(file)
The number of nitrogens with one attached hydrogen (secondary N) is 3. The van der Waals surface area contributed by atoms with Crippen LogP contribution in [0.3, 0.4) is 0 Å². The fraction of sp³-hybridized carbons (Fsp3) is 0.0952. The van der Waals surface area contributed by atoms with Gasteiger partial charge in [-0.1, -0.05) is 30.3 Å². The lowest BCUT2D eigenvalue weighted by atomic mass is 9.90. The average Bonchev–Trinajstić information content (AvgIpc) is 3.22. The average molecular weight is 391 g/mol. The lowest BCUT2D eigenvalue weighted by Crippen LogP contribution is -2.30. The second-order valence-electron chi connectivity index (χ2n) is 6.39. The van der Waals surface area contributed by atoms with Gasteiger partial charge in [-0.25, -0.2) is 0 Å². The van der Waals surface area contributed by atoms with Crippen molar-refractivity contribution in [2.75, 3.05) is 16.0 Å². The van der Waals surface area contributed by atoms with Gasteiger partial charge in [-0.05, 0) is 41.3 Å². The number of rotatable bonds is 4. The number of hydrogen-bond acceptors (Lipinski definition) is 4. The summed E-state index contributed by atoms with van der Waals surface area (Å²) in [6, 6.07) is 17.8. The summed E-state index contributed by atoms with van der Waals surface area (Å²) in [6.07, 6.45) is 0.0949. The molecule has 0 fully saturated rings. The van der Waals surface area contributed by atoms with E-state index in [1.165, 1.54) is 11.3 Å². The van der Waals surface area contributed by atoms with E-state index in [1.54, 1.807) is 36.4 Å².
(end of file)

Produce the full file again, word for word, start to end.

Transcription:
The number of nitrogens with one attached hydrogen (secondary N) is 3. The van der Waals surface area contributed by atoms with Crippen LogP contribution in [0.3, 0.4) is 0 Å². The fraction of sp³-hybridized carbons (Fsp3) is 0.0952. The van der Waals surface area contributed by atoms with Gasteiger partial charge in [-0.1, -0.05) is 30.3 Å². The lowest BCUT2D eigenvalue weighted by atomic mass is 9.90. The average Bonchev–Trinajstić information content (AvgIpc) is 3.22. The average molecular weight is 391 g/mol. The lowest BCUT2D eigenvalue weighted by Crippen LogP contribution is -2.30. The second-order valence-electron chi connectivity index (χ2n) is 6.39. The van der Waals surface area contributed by atoms with Gasteiger partial charge in [-0.25, -0.2) is 0 Å². The van der Waals surface area contributed by atoms with Crippen molar-refractivity contribution in [2.75, 3.05) is 16.0 Å². The van der Waals surface area contributed by atoms with Gasteiger partial charge in [-0.05, 0) is 41.3 Å². The number of rotatable bonds is 4. The number of hydrogen-bond acceptors (Lipinski definition) is 4. The summed E-state index contributed by atoms with van der Waals surface area (Å²) in [6, 6.07) is 17.8. The summed E-state index contributed by atoms with van der Waals surface area (Å²) in [6.07, 6.45) is 0.0949. The molecule has 0 fully saturated rings. The van der Waals surface area contributed by atoms with E-state index in [1.165, 1.54) is 11.3 Å². The van der Waals surface area contributed by atoms with E-state index in [1.54, 1.807) is 36.4 Å².